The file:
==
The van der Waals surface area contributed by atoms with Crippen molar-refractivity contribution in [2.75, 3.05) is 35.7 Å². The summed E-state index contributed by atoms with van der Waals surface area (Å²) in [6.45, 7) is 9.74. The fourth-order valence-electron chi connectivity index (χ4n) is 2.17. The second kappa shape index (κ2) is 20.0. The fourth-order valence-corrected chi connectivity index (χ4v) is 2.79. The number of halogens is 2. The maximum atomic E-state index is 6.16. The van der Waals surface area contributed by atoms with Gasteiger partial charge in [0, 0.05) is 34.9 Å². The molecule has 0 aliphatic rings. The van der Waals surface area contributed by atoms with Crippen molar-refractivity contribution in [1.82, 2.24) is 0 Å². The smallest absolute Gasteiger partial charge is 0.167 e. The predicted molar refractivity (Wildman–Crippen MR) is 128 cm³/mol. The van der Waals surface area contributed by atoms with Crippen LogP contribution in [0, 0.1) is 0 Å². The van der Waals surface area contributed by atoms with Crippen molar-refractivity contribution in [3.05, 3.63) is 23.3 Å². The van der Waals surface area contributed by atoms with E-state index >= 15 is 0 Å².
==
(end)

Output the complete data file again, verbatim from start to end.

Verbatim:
The van der Waals surface area contributed by atoms with Crippen molar-refractivity contribution in [2.75, 3.05) is 35.7 Å². The summed E-state index contributed by atoms with van der Waals surface area (Å²) in [6.45, 7) is 9.74. The fourth-order valence-electron chi connectivity index (χ4n) is 2.17. The second kappa shape index (κ2) is 20.0. The fourth-order valence-corrected chi connectivity index (χ4v) is 2.79. The number of halogens is 2. The maximum atomic E-state index is 6.16. The van der Waals surface area contributed by atoms with Gasteiger partial charge in [0, 0.05) is 34.9 Å². The molecule has 0 aliphatic rings. The van der Waals surface area contributed by atoms with Crippen molar-refractivity contribution in [1.82, 2.24) is 0 Å². The smallest absolute Gasteiger partial charge is 0.167 e. The predicted molar refractivity (Wildman–Crippen MR) is 128 cm³/mol. The van der Waals surface area contributed by atoms with Crippen LogP contribution in [0, 0.1) is 0 Å². The van der Waals surface area contributed by atoms with Crippen molar-refractivity contribution in [3.05, 3.63) is 23.3 Å². The van der Waals surface area contributed by atoms with E-state index >= 15 is 0 Å².